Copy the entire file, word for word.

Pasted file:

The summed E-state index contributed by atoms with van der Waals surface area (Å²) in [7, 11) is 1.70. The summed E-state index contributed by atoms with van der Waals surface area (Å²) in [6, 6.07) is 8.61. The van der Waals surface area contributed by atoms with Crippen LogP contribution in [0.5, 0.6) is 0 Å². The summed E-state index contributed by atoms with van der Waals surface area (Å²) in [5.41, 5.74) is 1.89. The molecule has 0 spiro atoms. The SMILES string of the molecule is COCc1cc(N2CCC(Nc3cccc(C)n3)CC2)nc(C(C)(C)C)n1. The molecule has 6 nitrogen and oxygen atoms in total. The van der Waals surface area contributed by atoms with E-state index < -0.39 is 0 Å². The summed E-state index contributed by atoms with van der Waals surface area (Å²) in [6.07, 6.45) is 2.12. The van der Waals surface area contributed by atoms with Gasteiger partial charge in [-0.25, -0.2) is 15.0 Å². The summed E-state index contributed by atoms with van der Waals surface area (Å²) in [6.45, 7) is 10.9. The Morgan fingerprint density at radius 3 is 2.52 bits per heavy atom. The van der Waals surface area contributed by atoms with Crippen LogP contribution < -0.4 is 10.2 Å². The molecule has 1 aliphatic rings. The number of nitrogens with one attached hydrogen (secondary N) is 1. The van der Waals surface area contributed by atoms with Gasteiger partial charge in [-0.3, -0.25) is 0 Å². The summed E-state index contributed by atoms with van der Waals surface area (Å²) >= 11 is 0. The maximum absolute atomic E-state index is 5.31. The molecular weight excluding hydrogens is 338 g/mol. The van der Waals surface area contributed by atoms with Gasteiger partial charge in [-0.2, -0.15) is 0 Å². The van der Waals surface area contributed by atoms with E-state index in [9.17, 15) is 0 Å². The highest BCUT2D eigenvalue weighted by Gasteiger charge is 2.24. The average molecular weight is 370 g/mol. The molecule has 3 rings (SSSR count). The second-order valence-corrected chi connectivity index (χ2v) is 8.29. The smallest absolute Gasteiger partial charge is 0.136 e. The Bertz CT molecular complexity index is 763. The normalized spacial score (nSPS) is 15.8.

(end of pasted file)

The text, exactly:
The summed E-state index contributed by atoms with van der Waals surface area (Å²) in [7, 11) is 1.70. The summed E-state index contributed by atoms with van der Waals surface area (Å²) in [6, 6.07) is 8.61. The van der Waals surface area contributed by atoms with Crippen LogP contribution in [0.5, 0.6) is 0 Å². The summed E-state index contributed by atoms with van der Waals surface area (Å²) in [5.41, 5.74) is 1.89. The molecule has 0 spiro atoms. The SMILES string of the molecule is COCc1cc(N2CCC(Nc3cccc(C)n3)CC2)nc(C(C)(C)C)n1. The molecule has 6 nitrogen and oxygen atoms in total. The van der Waals surface area contributed by atoms with E-state index < -0.39 is 0 Å². The summed E-state index contributed by atoms with van der Waals surface area (Å²) in [6.07, 6.45) is 2.12. The van der Waals surface area contributed by atoms with Gasteiger partial charge in [-0.25, -0.2) is 15.0 Å². The summed E-state index contributed by atoms with van der Waals surface area (Å²) in [6.45, 7) is 10.9. The Morgan fingerprint density at radius 3 is 2.52 bits per heavy atom. The van der Waals surface area contributed by atoms with Crippen LogP contribution < -0.4 is 10.2 Å². The molecule has 1 aliphatic rings. The number of nitrogens with one attached hydrogen (secondary N) is 1. The van der Waals surface area contributed by atoms with Gasteiger partial charge in [-0.3, -0.25) is 0 Å². The summed E-state index contributed by atoms with van der Waals surface area (Å²) >= 11 is 0. The maximum absolute atomic E-state index is 5.31. The molecular weight excluding hydrogens is 338 g/mol. The van der Waals surface area contributed by atoms with Gasteiger partial charge in [-0.2, -0.15) is 0 Å². The van der Waals surface area contributed by atoms with E-state index in [9.17, 15) is 0 Å². The highest BCUT2D eigenvalue weighted by Gasteiger charge is 2.24. The average molecular weight is 370 g/mol. The molecule has 3 rings (SSSR count). The second-order valence-corrected chi connectivity index (χ2v) is 8.29. The smallest absolute Gasteiger partial charge is 0.136 e. The Bertz CT molecular complexity index is 763. The normalized spacial score (nSPS) is 15.8.